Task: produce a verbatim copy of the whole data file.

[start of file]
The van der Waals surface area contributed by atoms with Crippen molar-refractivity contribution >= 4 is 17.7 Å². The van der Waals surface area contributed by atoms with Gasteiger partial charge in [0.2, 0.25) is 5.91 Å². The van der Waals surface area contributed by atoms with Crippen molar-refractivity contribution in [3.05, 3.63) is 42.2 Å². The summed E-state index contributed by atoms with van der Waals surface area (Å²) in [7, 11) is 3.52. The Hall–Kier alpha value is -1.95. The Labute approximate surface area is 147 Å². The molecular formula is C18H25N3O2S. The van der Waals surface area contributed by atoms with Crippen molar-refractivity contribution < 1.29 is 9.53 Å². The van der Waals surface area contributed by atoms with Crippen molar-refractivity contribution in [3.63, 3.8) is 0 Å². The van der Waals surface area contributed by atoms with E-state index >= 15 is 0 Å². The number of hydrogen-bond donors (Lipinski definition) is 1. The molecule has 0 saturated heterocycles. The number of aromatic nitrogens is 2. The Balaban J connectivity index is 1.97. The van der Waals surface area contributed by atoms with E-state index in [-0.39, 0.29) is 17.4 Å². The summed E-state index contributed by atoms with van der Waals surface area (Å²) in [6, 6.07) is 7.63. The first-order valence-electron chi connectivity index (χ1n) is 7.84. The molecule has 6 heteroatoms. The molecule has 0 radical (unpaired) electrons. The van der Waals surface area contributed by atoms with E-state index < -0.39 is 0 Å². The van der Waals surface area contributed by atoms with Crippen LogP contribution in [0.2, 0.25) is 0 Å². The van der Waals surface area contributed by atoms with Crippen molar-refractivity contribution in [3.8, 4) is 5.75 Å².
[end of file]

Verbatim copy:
The van der Waals surface area contributed by atoms with Crippen molar-refractivity contribution >= 4 is 17.7 Å². The van der Waals surface area contributed by atoms with Gasteiger partial charge in [0.2, 0.25) is 5.91 Å². The van der Waals surface area contributed by atoms with Crippen molar-refractivity contribution in [3.05, 3.63) is 42.2 Å². The summed E-state index contributed by atoms with van der Waals surface area (Å²) in [7, 11) is 3.52. The Hall–Kier alpha value is -1.95. The Labute approximate surface area is 147 Å². The molecular formula is C18H25N3O2S. The van der Waals surface area contributed by atoms with Crippen molar-refractivity contribution < 1.29 is 9.53 Å². The van der Waals surface area contributed by atoms with Crippen molar-refractivity contribution in [3.63, 3.8) is 0 Å². The van der Waals surface area contributed by atoms with E-state index >= 15 is 0 Å². The number of hydrogen-bond donors (Lipinski definition) is 1. The molecule has 0 saturated heterocycles. The number of aromatic nitrogens is 2. The Balaban J connectivity index is 1.97. The van der Waals surface area contributed by atoms with E-state index in [-0.39, 0.29) is 17.4 Å². The summed E-state index contributed by atoms with van der Waals surface area (Å²) in [6, 6.07) is 7.63. The first-order valence-electron chi connectivity index (χ1n) is 7.84. The molecule has 6 heteroatoms. The molecule has 0 radical (unpaired) electrons. The van der Waals surface area contributed by atoms with E-state index < -0.39 is 0 Å². The van der Waals surface area contributed by atoms with Crippen LogP contribution in [0.2, 0.25) is 0 Å². The van der Waals surface area contributed by atoms with Crippen molar-refractivity contribution in [3.8, 4) is 5.75 Å².